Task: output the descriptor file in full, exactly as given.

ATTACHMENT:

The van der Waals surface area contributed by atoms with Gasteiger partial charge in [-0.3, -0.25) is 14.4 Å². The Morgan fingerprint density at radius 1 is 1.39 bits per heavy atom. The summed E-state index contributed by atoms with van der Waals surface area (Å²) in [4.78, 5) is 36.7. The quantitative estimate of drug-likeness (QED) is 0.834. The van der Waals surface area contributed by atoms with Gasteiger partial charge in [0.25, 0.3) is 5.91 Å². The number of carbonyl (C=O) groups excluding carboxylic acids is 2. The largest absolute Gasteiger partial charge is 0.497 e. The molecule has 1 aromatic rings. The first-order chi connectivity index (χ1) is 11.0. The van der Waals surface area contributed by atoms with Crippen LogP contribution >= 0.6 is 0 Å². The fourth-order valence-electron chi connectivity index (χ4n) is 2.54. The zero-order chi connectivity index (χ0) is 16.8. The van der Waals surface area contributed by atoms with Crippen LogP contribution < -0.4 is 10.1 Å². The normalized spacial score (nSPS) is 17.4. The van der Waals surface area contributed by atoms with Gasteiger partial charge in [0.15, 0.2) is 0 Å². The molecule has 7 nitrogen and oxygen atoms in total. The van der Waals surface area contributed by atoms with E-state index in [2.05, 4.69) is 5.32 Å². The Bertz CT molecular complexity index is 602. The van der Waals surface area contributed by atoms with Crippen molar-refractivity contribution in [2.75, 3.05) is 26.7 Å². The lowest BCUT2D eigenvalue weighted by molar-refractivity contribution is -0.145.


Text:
The van der Waals surface area contributed by atoms with Gasteiger partial charge in [-0.3, -0.25) is 14.4 Å². The Morgan fingerprint density at radius 1 is 1.39 bits per heavy atom. The summed E-state index contributed by atoms with van der Waals surface area (Å²) in [4.78, 5) is 36.7. The quantitative estimate of drug-likeness (QED) is 0.834. The van der Waals surface area contributed by atoms with Gasteiger partial charge in [0.25, 0.3) is 5.91 Å². The number of carbonyl (C=O) groups excluding carboxylic acids is 2. The largest absolute Gasteiger partial charge is 0.497 e. The molecule has 1 aromatic rings. The first-order chi connectivity index (χ1) is 11.0. The van der Waals surface area contributed by atoms with Crippen LogP contribution >= 0.6 is 0 Å². The fourth-order valence-electron chi connectivity index (χ4n) is 2.54. The zero-order chi connectivity index (χ0) is 16.8. The van der Waals surface area contributed by atoms with Crippen LogP contribution < -0.4 is 10.1 Å². The normalized spacial score (nSPS) is 17.4. The van der Waals surface area contributed by atoms with Gasteiger partial charge in [0.15, 0.2) is 0 Å². The molecule has 7 nitrogen and oxygen atoms in total. The van der Waals surface area contributed by atoms with E-state index in [2.05, 4.69) is 5.32 Å². The Bertz CT molecular complexity index is 602. The van der Waals surface area contributed by atoms with Crippen molar-refractivity contribution in [2.75, 3.05) is 26.7 Å². The lowest BCUT2D eigenvalue weighted by molar-refractivity contribution is -0.145.